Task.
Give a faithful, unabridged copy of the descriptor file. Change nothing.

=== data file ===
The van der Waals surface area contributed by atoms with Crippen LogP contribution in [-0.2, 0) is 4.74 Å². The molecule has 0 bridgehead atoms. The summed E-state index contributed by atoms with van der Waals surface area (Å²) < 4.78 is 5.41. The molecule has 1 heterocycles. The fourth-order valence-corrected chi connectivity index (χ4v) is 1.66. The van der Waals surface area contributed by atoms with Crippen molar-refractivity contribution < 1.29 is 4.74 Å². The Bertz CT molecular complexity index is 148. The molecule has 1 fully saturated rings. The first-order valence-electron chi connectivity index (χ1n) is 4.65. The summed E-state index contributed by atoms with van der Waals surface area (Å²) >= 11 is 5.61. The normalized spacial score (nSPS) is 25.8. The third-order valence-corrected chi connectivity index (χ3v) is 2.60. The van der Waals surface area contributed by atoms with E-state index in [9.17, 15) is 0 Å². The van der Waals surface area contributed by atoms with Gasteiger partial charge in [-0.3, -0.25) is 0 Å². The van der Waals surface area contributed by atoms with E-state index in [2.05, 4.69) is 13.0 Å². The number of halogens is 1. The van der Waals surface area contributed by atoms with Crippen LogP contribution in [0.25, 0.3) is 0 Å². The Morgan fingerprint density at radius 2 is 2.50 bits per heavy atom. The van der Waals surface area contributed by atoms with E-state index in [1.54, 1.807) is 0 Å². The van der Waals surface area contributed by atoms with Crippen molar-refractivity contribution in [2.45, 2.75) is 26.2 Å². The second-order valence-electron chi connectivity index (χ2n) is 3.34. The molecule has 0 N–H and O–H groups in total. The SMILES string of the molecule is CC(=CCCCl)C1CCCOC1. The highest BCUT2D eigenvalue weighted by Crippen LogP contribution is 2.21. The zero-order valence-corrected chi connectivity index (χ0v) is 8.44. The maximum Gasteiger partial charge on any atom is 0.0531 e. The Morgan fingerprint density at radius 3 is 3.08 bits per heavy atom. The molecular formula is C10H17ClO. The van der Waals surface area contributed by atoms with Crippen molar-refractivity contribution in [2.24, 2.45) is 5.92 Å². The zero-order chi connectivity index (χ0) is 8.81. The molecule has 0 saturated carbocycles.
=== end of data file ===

The van der Waals surface area contributed by atoms with Crippen LogP contribution in [-0.2, 0) is 4.74 Å². The molecule has 0 bridgehead atoms. The summed E-state index contributed by atoms with van der Waals surface area (Å²) < 4.78 is 5.41. The molecule has 1 heterocycles. The fourth-order valence-corrected chi connectivity index (χ4v) is 1.66. The van der Waals surface area contributed by atoms with Crippen molar-refractivity contribution < 1.29 is 4.74 Å². The Bertz CT molecular complexity index is 148. The molecule has 1 fully saturated rings. The first-order valence-electron chi connectivity index (χ1n) is 4.65. The summed E-state index contributed by atoms with van der Waals surface area (Å²) >= 11 is 5.61. The normalized spacial score (nSPS) is 25.8. The third-order valence-corrected chi connectivity index (χ3v) is 2.60. The van der Waals surface area contributed by atoms with E-state index in [9.17, 15) is 0 Å². The van der Waals surface area contributed by atoms with Gasteiger partial charge in [-0.3, -0.25) is 0 Å². The van der Waals surface area contributed by atoms with E-state index in [2.05, 4.69) is 13.0 Å². The number of halogens is 1. The van der Waals surface area contributed by atoms with Crippen LogP contribution in [0.25, 0.3) is 0 Å². The Morgan fingerprint density at radius 2 is 2.50 bits per heavy atom. The van der Waals surface area contributed by atoms with E-state index in [1.54, 1.807) is 0 Å². The van der Waals surface area contributed by atoms with Crippen molar-refractivity contribution in [2.45, 2.75) is 26.2 Å². The second-order valence-electron chi connectivity index (χ2n) is 3.34. The molecule has 0 N–H and O–H groups in total. The SMILES string of the molecule is CC(=CCCCl)C1CCCOC1. The highest BCUT2D eigenvalue weighted by Crippen LogP contribution is 2.21. The zero-order valence-corrected chi connectivity index (χ0v) is 8.44. The maximum Gasteiger partial charge on any atom is 0.0531 e. The Morgan fingerprint density at radius 3 is 3.08 bits per heavy atom. The molecular formula is C10H17ClO. The van der Waals surface area contributed by atoms with Crippen molar-refractivity contribution in [2.24, 2.45) is 5.92 Å². The zero-order chi connectivity index (χ0) is 8.81. The molecule has 0 saturated carbocycles.